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Coalition accepts Microsoft-based "metadata" standard

Microsoft and 20 other software companies accept a standard method of identifying data stored in the systems of large corporations for use by knowledge-management software.

An industry coalition today announced the acceptance of a new "metadata" standard based on Microsoft technology for knowledge-management and business-process applications.

The Meta Data Coalition (MDC), of which Microsoft and 20 other software companies and services providers are members, has accepted the MDC Open Information Model as a new standard.

The standard is intended to provide a common way to identify data stored in large corporations, so that knowledge-management software products and other tools from multiple makers can recognize the data.

"The OIM provides a bridge between structured and unstructured data," said Teresa Wingfield, an analyst with Aberdeen Group.

The MDC announcement comes ahead of a competing metadata standards body called the Object Management Group (OMG), that has been working on a similar standard initiative called the common warehouse metadata initiative. IBM and its subsidiary Lotus sell products in the data warehouse and knowledge management market and are members of the OMG.

"OMG's standard doesn't marry with knowledge management," said Wingfield. "It's my hope that there will be a bridge between the two standards down the line."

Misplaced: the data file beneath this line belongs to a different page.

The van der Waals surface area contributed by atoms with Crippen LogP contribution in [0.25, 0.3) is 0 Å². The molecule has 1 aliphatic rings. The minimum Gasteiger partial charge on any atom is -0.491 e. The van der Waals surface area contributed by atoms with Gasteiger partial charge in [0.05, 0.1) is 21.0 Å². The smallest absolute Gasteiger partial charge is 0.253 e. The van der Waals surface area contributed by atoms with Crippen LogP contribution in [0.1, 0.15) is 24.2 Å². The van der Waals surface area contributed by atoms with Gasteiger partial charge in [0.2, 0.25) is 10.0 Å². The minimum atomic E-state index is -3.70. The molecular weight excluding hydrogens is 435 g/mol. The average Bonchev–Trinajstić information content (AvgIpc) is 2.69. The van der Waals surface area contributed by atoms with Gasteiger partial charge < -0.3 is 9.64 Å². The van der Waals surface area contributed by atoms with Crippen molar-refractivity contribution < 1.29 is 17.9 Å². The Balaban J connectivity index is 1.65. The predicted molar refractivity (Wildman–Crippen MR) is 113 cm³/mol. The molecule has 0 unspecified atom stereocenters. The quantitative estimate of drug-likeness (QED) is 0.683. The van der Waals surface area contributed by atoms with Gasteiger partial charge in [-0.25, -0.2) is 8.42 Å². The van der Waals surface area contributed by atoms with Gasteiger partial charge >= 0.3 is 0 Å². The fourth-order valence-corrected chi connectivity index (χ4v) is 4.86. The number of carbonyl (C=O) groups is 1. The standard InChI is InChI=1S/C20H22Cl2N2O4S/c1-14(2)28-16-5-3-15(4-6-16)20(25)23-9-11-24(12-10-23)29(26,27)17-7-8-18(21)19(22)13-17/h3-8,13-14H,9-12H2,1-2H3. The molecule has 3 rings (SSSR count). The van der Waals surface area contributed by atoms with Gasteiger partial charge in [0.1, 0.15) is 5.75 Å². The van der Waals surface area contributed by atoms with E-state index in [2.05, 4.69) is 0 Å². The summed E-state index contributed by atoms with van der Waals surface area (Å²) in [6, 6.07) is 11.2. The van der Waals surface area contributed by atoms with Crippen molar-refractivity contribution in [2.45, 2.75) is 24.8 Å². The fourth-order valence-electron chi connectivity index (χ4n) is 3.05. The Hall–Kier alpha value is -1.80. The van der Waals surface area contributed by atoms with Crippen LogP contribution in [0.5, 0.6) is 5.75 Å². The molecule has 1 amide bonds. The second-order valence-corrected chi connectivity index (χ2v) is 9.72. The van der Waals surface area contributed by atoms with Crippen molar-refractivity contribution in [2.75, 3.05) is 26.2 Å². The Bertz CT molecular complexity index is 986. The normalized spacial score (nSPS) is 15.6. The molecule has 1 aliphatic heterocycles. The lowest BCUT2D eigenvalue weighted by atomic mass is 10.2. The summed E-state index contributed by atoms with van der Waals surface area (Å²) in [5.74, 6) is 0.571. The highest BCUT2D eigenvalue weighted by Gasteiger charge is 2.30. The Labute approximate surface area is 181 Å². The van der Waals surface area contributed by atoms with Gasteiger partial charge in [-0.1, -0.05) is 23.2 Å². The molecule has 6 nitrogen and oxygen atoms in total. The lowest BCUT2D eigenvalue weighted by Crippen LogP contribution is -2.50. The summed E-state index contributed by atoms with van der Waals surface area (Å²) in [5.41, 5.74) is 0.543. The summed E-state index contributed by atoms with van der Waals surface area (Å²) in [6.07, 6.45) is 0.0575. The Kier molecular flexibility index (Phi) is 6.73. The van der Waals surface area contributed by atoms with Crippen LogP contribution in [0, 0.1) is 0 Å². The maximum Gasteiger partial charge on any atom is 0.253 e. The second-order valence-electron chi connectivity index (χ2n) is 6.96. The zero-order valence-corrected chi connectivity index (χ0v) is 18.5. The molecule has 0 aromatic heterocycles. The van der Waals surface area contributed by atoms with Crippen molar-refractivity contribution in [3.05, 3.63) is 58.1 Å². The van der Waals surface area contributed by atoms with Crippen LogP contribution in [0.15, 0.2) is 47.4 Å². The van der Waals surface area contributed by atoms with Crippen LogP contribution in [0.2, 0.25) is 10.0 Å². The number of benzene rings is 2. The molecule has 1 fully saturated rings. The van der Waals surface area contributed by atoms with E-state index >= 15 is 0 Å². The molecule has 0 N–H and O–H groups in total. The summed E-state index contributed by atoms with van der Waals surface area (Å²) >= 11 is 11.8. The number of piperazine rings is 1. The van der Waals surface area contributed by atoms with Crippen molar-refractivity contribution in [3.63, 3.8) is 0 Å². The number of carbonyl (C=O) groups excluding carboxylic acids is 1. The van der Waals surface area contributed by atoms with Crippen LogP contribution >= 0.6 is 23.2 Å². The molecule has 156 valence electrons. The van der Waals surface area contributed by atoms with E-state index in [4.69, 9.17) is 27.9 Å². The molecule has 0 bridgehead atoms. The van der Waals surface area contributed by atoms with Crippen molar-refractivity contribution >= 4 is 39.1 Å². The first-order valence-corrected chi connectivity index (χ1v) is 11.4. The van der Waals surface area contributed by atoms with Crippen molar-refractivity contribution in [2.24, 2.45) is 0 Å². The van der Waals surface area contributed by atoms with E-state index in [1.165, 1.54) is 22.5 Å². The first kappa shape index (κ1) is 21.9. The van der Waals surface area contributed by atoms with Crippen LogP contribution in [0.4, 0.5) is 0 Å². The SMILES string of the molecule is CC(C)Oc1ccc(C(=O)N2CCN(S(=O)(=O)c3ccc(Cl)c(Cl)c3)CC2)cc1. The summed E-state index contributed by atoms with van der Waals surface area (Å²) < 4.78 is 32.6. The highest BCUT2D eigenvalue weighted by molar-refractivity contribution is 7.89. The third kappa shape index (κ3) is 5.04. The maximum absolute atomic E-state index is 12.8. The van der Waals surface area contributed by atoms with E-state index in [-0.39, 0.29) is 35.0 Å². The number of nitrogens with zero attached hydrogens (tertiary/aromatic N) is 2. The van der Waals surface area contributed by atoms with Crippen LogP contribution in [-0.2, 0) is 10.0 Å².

Microsoft said it is also submitting three metadata data extensions to be included in the standard later in the year that will enable businesses to integrate its line-of-business, data warehousing, and knowledge-management environments.

One of the extensions Microsoft is working on is the knowledge description model, which allows a user of a knowledge management application to retrieve information more easily by using business-standard terminology. It also supports the interchange of business concepts and terms between applications, the company said.

Another extension, the business engineering model, allows users to develop a blueprint of that depicts how a company operates in terms of processes and goals.

The final extension is called the business rule model and allows metadata types to capture, classify, and store business rules, thus enabling interchange between rule-capturing tools, business process modeling environments, and back ends such as workflow engines.

"Generally it takes a lot of application developers tie all of these things together," said Wingfield. "That's the value of the OIM."

The phase of the submitting process for the new extensions is expected to end with an industry partner review in the fall, Microsoft said.